Featured Psychologists: Francis Sumner, PhD, and Inez Beverly Prosser, PhD
Francis Sumner, PhD
Francis Sumner, PhD, is referred to as the “Father of Black Psychology” because he was the first African American to receive a PhD degree in psychology.
Sumner was born in Arkansas in 1895. As a teenager without a high school education, he was able to pass an entrance exam to Lincoln University and graduate magna cum laude with honors. He later enrolled at Clark University to pursue a bachelor of arts in English in 1916. After graduation he returned to Lincoln as a graduate student and was mentored by Stanley Hall. Although he was approved as a PhD candidate, he could not begin his doctoral dissertation because he was drafted into the army during World War I.
Upon returning from the war, he reenrolled in the doctoral program at Lincoln and in 1920 his dissertation titled "Psychoanalysis of Freud and Adler" was accepted. Sumner became a professor at various universities and managed to publish several articles despite the refusal of research agencies to provide funding for him because of his color.
He was interested in understanding racial bias and supporting educational justice. Sumner is also credited as one of the founders of the psychology department at Howard University, which he chaired from 1928 until his death in 1954.
Thomas, R. (2006). "Sumner, Francis Cecil." African American National Biography, edited by Henry Louis Gates Jr, edited by Evelyn Brooks Higginbotham. Oxford African American Studies Center.
Inez Beverly Prosser, PhD
Inez Beverly Prosser, PhD, was the first African American woman to receive her doctoral degree in psychology. Prosser was born in Texas in 1895. After graduating from high school, she completed a teaching certification and taught in the Texas segregated school systems. She received her bachelor of arts in education in 1924 and her master’s in educational psychology from the University of Colorado. Prosser accepted faculty and administrative positions before deciding to pursue her doctorate.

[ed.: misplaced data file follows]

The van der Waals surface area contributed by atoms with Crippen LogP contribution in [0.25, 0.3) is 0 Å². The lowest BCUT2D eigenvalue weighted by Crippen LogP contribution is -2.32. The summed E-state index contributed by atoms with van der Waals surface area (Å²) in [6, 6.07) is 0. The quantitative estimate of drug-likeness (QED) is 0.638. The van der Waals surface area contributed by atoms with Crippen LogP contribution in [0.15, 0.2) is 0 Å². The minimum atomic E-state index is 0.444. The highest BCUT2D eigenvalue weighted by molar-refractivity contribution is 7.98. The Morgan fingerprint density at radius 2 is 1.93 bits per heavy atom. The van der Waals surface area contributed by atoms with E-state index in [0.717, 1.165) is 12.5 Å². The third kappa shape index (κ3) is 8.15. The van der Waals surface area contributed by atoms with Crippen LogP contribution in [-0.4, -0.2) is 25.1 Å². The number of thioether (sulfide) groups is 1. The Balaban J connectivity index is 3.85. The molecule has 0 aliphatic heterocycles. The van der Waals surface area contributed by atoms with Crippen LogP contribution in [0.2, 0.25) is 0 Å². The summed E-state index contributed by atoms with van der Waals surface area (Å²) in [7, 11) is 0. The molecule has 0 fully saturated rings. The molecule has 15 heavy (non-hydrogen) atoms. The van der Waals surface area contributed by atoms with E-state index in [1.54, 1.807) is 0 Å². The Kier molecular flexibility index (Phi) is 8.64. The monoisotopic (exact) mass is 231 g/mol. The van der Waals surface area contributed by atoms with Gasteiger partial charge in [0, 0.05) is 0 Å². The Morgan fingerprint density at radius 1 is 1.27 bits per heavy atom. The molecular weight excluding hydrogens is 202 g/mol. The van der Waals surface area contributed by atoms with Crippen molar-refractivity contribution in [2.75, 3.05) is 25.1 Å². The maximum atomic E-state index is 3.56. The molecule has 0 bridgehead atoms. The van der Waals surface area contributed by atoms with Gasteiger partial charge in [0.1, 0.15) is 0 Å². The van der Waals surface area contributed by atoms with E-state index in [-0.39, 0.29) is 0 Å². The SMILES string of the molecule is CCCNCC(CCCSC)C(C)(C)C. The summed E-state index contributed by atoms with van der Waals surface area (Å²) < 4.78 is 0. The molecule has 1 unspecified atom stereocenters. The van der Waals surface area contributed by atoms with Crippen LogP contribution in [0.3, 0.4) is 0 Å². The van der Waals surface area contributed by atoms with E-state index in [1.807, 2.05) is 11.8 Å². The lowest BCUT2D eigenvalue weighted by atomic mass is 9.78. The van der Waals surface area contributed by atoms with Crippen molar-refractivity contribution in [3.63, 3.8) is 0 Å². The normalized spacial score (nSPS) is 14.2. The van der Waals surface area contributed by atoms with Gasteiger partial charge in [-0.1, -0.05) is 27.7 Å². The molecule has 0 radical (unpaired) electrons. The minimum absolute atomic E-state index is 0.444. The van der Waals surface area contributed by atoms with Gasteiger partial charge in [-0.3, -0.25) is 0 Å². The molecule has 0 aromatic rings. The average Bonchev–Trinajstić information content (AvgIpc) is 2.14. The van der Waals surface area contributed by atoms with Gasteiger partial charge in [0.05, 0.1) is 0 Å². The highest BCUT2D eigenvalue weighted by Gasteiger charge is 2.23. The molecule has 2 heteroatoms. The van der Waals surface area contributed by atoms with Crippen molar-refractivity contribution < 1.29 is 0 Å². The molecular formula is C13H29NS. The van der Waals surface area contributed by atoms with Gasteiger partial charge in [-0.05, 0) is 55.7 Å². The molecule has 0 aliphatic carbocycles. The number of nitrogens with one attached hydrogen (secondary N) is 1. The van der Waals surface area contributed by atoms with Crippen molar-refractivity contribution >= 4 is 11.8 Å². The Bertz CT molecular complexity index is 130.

In 1933, she graduated from the University of Cincinnati with her PhD in educational psychology. Her dissertation, "The Non-Academic Development of Negro Children in Mixed and Segregated Schools," received much acknowledgment. Her findings revealed that black students benefited more in segregated schools because they were more likely to receive affection, support and a balanced curriculum versus an integrated school where they were likely to have problems adjusting academically, socially and in accepting their identity.
Tragically, Dr. Prosser died in a car accident one year after she received her PhD. However, during her career she encouraged many black students to pursue higher education and her work was influential in the Brown v. Board of Education Supreme Court decision that later took place in 1954.